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One Student Killed, Two Others Injured in Column Collapse on Campus

Tragedy Strikes at Local College

Lewis and Clark Campus will block off until issues can be addressed

A brick column fell inward causing it to collapse at Lewis & Clark College in Southwest Portland killing a 19 year old man student and injuring two 18 year old women. The name of the student who died and those who were injured has not been released. The college confirmed all three were students. Administrators said the families are requesting privacy,

Portland Fire & Rescue responded to the scene about 8:15 p.m. authorities said a total of six people were in three hammocks hanging from the column. “It wouldn’t matter what day it was, this was tragic,” said Terry Foster with Portland Fire & Rescue. "These kids are trying to adjust to college life, some of them for the first time, and it can be really challenging for them when they have this trauma."

Lewis and Clark College released a statement on their website the evening of the accident. "We are devastated to report that earlier this evening, a tragic accident occurred on the undergraduate campus in which one of our students was killed and two others were injured," the statement said.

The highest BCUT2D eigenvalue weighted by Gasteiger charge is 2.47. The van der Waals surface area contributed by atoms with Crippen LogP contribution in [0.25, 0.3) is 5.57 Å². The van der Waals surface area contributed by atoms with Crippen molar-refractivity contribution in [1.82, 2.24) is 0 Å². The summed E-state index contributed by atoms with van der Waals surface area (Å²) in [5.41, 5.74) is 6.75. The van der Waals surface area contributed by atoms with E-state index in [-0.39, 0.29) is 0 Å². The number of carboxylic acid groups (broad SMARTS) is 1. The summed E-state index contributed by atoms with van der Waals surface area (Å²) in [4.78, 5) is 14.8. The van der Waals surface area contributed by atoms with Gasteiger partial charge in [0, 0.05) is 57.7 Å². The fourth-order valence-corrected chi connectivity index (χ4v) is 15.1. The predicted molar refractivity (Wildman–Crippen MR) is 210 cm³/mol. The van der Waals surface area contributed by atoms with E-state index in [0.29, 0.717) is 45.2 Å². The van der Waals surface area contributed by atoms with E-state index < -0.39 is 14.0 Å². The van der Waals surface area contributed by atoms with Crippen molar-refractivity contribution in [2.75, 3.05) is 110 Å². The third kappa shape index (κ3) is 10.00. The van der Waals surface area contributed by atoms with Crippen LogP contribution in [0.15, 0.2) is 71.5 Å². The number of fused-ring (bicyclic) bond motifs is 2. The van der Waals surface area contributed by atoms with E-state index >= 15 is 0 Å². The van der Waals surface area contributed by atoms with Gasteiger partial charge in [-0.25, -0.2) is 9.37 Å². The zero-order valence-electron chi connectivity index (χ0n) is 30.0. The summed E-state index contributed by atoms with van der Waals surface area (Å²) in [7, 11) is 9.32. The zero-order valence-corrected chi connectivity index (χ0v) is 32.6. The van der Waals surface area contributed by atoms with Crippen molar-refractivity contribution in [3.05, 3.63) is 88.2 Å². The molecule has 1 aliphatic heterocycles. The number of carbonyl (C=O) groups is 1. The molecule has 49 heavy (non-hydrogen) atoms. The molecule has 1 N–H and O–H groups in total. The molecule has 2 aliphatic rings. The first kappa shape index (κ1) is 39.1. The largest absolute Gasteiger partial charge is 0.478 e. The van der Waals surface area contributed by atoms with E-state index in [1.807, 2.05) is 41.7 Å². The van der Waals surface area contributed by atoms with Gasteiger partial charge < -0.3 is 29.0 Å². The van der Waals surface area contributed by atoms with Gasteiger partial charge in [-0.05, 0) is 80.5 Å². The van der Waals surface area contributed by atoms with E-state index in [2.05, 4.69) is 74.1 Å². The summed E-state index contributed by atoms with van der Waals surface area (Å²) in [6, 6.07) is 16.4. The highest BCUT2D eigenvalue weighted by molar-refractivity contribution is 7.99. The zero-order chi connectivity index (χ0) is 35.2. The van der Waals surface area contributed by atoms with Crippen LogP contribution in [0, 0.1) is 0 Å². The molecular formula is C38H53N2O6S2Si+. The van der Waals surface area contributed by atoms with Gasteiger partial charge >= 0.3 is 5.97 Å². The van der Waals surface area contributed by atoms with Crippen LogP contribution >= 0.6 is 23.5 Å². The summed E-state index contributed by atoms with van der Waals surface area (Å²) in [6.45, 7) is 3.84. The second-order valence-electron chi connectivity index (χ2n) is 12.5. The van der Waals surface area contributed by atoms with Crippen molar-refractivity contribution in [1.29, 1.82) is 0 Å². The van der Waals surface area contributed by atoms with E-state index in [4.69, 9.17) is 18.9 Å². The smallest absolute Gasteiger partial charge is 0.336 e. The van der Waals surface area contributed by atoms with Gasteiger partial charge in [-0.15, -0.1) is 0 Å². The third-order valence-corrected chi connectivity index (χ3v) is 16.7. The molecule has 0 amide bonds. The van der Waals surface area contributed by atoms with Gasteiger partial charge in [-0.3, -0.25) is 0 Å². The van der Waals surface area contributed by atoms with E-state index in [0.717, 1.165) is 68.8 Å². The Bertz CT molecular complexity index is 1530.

According to Katu News Rendy Tesar said he walks by the campus every day. Tesar said on Monday the area was filled with excitement, but a bit more subdued on Tuesday.

"My thoughts are how awful it would be for those parents, to tell the parents. I mean the kid is obviously gone and so I don’t know. It’s just shocking. This is a real quiet area and the school is really quiet," he said.

Lois Davis, a spokesperson for Lewis & Clark, said it's unclear when or if the college faculty and trustees will address structural safety issues on campus or plan what to do about other unreinforced masonry around the private college. By the end of the week, several areas were marked off with caution tape, including similar structures with columns, to prevent students from accessing them.

The president of the college, Robin Holmes-Sullivan, sent a letter to the campus community on the following Tuesday. It stated grief counselors are working with students, faculty and staff. The president also said professors have been asked to "be flexible" about missed classes following the death.



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